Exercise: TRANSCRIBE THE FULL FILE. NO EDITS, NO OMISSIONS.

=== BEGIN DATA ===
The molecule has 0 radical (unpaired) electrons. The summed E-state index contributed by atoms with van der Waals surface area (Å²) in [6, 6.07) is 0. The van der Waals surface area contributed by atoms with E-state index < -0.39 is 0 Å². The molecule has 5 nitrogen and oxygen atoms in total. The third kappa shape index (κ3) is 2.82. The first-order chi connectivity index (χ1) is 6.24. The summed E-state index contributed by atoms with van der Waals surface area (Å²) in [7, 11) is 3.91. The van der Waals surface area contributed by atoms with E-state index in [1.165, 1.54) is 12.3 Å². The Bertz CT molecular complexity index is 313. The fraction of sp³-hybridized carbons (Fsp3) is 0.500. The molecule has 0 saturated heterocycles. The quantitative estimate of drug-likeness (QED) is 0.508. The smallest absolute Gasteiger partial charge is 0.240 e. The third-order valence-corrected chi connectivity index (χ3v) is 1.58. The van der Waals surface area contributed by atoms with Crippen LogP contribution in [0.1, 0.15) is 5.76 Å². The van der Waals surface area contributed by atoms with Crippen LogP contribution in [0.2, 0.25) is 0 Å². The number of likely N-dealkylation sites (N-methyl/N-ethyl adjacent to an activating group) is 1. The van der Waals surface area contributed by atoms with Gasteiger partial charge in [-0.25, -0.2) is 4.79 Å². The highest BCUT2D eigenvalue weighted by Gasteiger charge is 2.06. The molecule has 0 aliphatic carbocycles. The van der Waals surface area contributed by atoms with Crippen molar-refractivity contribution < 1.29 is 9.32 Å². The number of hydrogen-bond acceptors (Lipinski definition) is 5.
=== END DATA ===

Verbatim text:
The molecule has 0 radical (unpaired) electrons. The summed E-state index contributed by atoms with van der Waals surface area (Å²) in [6, 6.07) is 0. The van der Waals surface area contributed by atoms with E-state index < -0.39 is 0 Å². The molecule has 5 nitrogen and oxygen atoms in total. The third kappa shape index (κ3) is 2.82. The first-order chi connectivity index (χ1) is 6.24. The summed E-state index contributed by atoms with van der Waals surface area (Å²) in [7, 11) is 3.91. The van der Waals surface area contributed by atoms with E-state index in [1.165, 1.54) is 12.3 Å². The Bertz CT molecular complexity index is 313. The fraction of sp³-hybridized carbons (Fsp3) is 0.500. The molecule has 0 saturated heterocycles. The quantitative estimate of drug-likeness (QED) is 0.508. The smallest absolute Gasteiger partial charge is 0.240 e. The third-order valence-corrected chi connectivity index (χ3v) is 1.58. The van der Waals surface area contributed by atoms with Crippen LogP contribution in [0.1, 0.15) is 5.76 Å². The van der Waals surface area contributed by atoms with Crippen LogP contribution in [0.2, 0.25) is 0 Å². The number of likely N-dealkylation sites (N-methyl/N-ethyl adjacent to an activating group) is 1. The van der Waals surface area contributed by atoms with Gasteiger partial charge in [-0.25, -0.2) is 4.79 Å². The highest BCUT2D eigenvalue weighted by Gasteiger charge is 2.06. The molecule has 0 aliphatic carbocycles. The van der Waals surface area contributed by atoms with Crippen molar-refractivity contribution < 1.29 is 9.32 Å². The number of hydrogen-bond acceptors (Lipinski definition) is 5.